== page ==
Wednesday, February 5, 2014

Myths About Work 4 – Inferior People Do Inferior Work

This is the fourth part of a series on myths about work. If you missed the first parts, please see part 1, part 2 and part 3.

Some of the lies we believe in any area of life are held consciously, while others sneak in through the back door. We absorb the latter from the glances and body language of those around us, the jokes we laugh at, the tropes that dominate TV. Often, if we were directly asked if we believe these lies, we would recoil in horror. But they lurk behind our attitudes, priorities and actions. The myth I want to discuss today is one of those sneaky lies that many people hold without knowing it. It is the myth that inferior work is for inferior people.

Many people judge the worth of others based on the kind of work they do. They automatically think of business owners, doctors and lawyers more highly than they think of truck drivers, fast-food workers or garbage collectors. The probably wouldn’t say these people are inferior, but the way they think of them and treat them shows that kind of condescending attitude. Sometimes, this manifests itself as arrogance about one’s own job. In different circumstances it could be the refusal to accept a steady but unglamorous position like flipping hamburgers because you feel it is beneath you.

Like the other myths I have discussed, I see this one reflected in the Babylonian creation myth. The story says that the gods created humans to do work, because work is beneath them. Clearly, the gods are superior to humans, so if the gods can pass work off to inferior beings, humans can do the same. This was a justification for slavery in many ancient cultures; those who were born into noble families were expected to cultivate their minds and leave menial, physical labor to lesser people.

The Bible, however, leaves no room for such a distinction. It presents all human beings as descended from one set of parents, which means that we are all equal in terms of our heritage. Moreover, the thing that gives us value, the image of God in us, is shared equally among all people. It is who we are, and nothing we do can change that. Seeing someone as less valuable because of their career is essentially saying that their work is a more important part of who they are than God’s image is. It makes one’s career more important than God.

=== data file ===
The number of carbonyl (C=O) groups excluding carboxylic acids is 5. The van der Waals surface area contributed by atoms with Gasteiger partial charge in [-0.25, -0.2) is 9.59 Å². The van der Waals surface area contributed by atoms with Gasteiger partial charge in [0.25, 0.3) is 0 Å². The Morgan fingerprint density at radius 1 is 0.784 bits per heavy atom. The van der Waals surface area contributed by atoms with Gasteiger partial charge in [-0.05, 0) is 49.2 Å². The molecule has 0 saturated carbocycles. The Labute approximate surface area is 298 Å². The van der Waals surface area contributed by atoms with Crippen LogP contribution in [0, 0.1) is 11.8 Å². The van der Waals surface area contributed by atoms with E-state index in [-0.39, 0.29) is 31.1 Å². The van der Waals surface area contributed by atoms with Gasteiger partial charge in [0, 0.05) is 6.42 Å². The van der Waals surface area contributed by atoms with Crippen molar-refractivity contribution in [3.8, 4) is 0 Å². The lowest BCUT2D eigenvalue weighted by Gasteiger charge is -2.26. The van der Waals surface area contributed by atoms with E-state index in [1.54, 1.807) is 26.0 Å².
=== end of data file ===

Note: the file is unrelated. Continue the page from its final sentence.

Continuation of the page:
The Bible never allowed people to view manual labor as inferior. In fact, it encouraged manual labor, and any other kind of honest work: “Let the thief no longer steal, but rather let him labor, doing honest work with his own hands, so that he may have something to share with anyone in need” (Ephesians 4:28). Paul, who wrote that verse, set an example of that himself. Although he was a teacher, and thus could be expected to gain an income through his teaching, he chose to make tents to earn money, rather than let people think he was preaching for selfish reasons.

Jesus goes a step further. He doesn’t merely that manual laborers are as dignified as intellectuals. He actually says that serving others, even doing the lowliest tasks like washing feet, is the way to greatness. The greatest person in the kingdom of Heaven the one who serves others.

I have found in myself a tendency to succumb to this lie and to believe that people who do certain jobs are less intelligent than myself. I believe the key to combating it is recognizing it for what it is. Since this is a myth that hides in the unconscious recesses of our minds, we must bring it out to destroy it.

We must also make sure we behave with respect and dignity toward people, no matter what their position is. Everyone, including waiters, bus drivers, janitors, and the tech support people at the company that produced your stupid, malfunctioning computer, is made in the image of God. The way you treat them reflects your attitude toward Him.

Update: See part 5.

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